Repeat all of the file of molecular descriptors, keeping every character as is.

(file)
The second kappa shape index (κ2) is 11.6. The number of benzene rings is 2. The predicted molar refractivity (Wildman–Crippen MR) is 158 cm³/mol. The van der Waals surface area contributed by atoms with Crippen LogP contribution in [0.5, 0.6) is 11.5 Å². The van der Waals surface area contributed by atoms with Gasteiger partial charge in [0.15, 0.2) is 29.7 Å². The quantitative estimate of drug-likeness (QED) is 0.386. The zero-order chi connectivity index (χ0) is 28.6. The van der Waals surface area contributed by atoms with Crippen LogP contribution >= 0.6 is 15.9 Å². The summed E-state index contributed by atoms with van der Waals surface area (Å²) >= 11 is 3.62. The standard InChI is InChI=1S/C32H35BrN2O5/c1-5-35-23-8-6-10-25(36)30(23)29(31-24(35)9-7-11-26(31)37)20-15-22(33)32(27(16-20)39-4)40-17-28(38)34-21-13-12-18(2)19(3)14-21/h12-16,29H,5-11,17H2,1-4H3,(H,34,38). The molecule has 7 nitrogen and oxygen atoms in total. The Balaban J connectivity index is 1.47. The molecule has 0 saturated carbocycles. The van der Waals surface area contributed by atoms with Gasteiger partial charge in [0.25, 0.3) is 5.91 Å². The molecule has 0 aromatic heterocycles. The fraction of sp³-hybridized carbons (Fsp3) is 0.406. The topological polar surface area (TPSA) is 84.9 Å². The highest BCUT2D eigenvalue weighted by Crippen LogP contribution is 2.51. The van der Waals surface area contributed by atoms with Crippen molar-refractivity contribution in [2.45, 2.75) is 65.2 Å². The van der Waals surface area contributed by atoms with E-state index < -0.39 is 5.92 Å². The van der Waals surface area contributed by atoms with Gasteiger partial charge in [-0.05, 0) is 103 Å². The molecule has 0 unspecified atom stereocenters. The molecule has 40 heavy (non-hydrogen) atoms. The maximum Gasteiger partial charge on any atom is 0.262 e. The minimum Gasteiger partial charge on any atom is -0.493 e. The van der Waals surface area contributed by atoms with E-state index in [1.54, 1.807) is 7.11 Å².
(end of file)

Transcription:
The second kappa shape index (κ2) is 11.6. The number of benzene rings is 2. The predicted molar refractivity (Wildman–Crippen MR) is 158 cm³/mol. The van der Waals surface area contributed by atoms with Crippen LogP contribution in [0.5, 0.6) is 11.5 Å². The van der Waals surface area contributed by atoms with Gasteiger partial charge in [0.15, 0.2) is 29.7 Å². The quantitative estimate of drug-likeness (QED) is 0.386. The zero-order chi connectivity index (χ0) is 28.6. The van der Waals surface area contributed by atoms with Crippen LogP contribution >= 0.6 is 15.9 Å². The summed E-state index contributed by atoms with van der Waals surface area (Å²) >= 11 is 3.62. The standard InChI is InChI=1S/C32H35BrN2O5/c1-5-35-23-8-6-10-25(36)30(23)29(31-24(35)9-7-11-26(31)37)20-15-22(33)32(27(16-20)39-4)40-17-28(38)34-21-13-12-18(2)19(3)14-21/h12-16,29H,5-11,17H2,1-4H3,(H,34,38). The molecule has 7 nitrogen and oxygen atoms in total. The Balaban J connectivity index is 1.47. The molecule has 0 saturated carbocycles. The van der Waals surface area contributed by atoms with Gasteiger partial charge in [0.25, 0.3) is 5.91 Å². The molecule has 0 aromatic heterocycles. The fraction of sp³-hybridized carbons (Fsp3) is 0.406. The topological polar surface area (TPSA) is 84.9 Å². The highest BCUT2D eigenvalue weighted by Crippen LogP contribution is 2.51. The van der Waals surface area contributed by atoms with Crippen molar-refractivity contribution in [2.45, 2.75) is 65.2 Å². The van der Waals surface area contributed by atoms with E-state index < -0.39 is 5.92 Å². The van der Waals surface area contributed by atoms with Gasteiger partial charge in [-0.05, 0) is 103 Å². The molecule has 0 unspecified atom stereocenters. The molecule has 40 heavy (non-hydrogen) atoms. The maximum Gasteiger partial charge on any atom is 0.262 e. The minimum Gasteiger partial charge on any atom is -0.493 e. The van der Waals surface area contributed by atoms with E-state index in [1.54, 1.807) is 7.11 Å².